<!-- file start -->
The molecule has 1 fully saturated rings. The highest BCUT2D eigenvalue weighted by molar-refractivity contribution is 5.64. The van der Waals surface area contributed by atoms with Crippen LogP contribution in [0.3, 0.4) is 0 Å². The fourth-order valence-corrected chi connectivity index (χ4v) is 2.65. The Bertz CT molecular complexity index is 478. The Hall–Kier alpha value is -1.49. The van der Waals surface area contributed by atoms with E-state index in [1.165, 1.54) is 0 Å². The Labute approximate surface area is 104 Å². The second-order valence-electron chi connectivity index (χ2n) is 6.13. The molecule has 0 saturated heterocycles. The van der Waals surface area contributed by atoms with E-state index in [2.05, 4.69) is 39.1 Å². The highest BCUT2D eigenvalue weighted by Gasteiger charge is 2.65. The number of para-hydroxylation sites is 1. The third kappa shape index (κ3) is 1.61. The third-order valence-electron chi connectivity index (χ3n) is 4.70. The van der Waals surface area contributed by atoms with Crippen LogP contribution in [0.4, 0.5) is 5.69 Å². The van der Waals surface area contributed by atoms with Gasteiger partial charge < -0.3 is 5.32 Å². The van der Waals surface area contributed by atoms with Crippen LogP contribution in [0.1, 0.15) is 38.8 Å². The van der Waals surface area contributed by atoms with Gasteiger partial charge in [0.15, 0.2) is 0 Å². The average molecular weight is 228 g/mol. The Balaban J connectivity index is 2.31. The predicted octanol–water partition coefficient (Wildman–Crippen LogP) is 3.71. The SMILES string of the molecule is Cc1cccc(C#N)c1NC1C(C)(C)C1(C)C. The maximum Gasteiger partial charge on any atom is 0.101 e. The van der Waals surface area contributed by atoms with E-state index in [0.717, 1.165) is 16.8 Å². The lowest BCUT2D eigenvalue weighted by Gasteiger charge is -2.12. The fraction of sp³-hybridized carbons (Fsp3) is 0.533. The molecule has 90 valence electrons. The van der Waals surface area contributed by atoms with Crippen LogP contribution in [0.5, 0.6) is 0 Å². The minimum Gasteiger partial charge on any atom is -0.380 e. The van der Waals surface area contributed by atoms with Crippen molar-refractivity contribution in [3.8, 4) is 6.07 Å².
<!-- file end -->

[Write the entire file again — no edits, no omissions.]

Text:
The molecule has 1 fully saturated rings. The highest BCUT2D eigenvalue weighted by molar-refractivity contribution is 5.64. The van der Waals surface area contributed by atoms with Crippen LogP contribution in [0.3, 0.4) is 0 Å². The fourth-order valence-corrected chi connectivity index (χ4v) is 2.65. The Bertz CT molecular complexity index is 478. The Hall–Kier alpha value is -1.49. The van der Waals surface area contributed by atoms with E-state index in [1.165, 1.54) is 0 Å². The Labute approximate surface area is 104 Å². The second-order valence-electron chi connectivity index (χ2n) is 6.13. The molecule has 0 saturated heterocycles. The van der Waals surface area contributed by atoms with E-state index in [2.05, 4.69) is 39.1 Å². The highest BCUT2D eigenvalue weighted by Gasteiger charge is 2.65. The number of para-hydroxylation sites is 1. The third kappa shape index (κ3) is 1.61. The third-order valence-electron chi connectivity index (χ3n) is 4.70. The van der Waals surface area contributed by atoms with Crippen LogP contribution in [0.4, 0.5) is 5.69 Å². The van der Waals surface area contributed by atoms with Gasteiger partial charge < -0.3 is 5.32 Å². The van der Waals surface area contributed by atoms with Crippen LogP contribution in [0.1, 0.15) is 38.8 Å². The van der Waals surface area contributed by atoms with Gasteiger partial charge in [0.15, 0.2) is 0 Å². The average molecular weight is 228 g/mol. The Balaban J connectivity index is 2.31. The predicted octanol–water partition coefficient (Wildman–Crippen LogP) is 3.71. The SMILES string of the molecule is Cc1cccc(C#N)c1NC1C(C)(C)C1(C)C. The maximum Gasteiger partial charge on any atom is 0.101 e. The van der Waals surface area contributed by atoms with E-state index in [0.717, 1.165) is 16.8 Å². The lowest BCUT2D eigenvalue weighted by Gasteiger charge is -2.12. The fraction of sp³-hybridized carbons (Fsp3) is 0.533. The molecule has 90 valence electrons. The van der Waals surface area contributed by atoms with Crippen LogP contribution in [0.5, 0.6) is 0 Å². The minimum Gasteiger partial charge on any atom is -0.380 e. The van der Waals surface area contributed by atoms with Crippen molar-refractivity contribution in [3.8, 4) is 6.07 Å².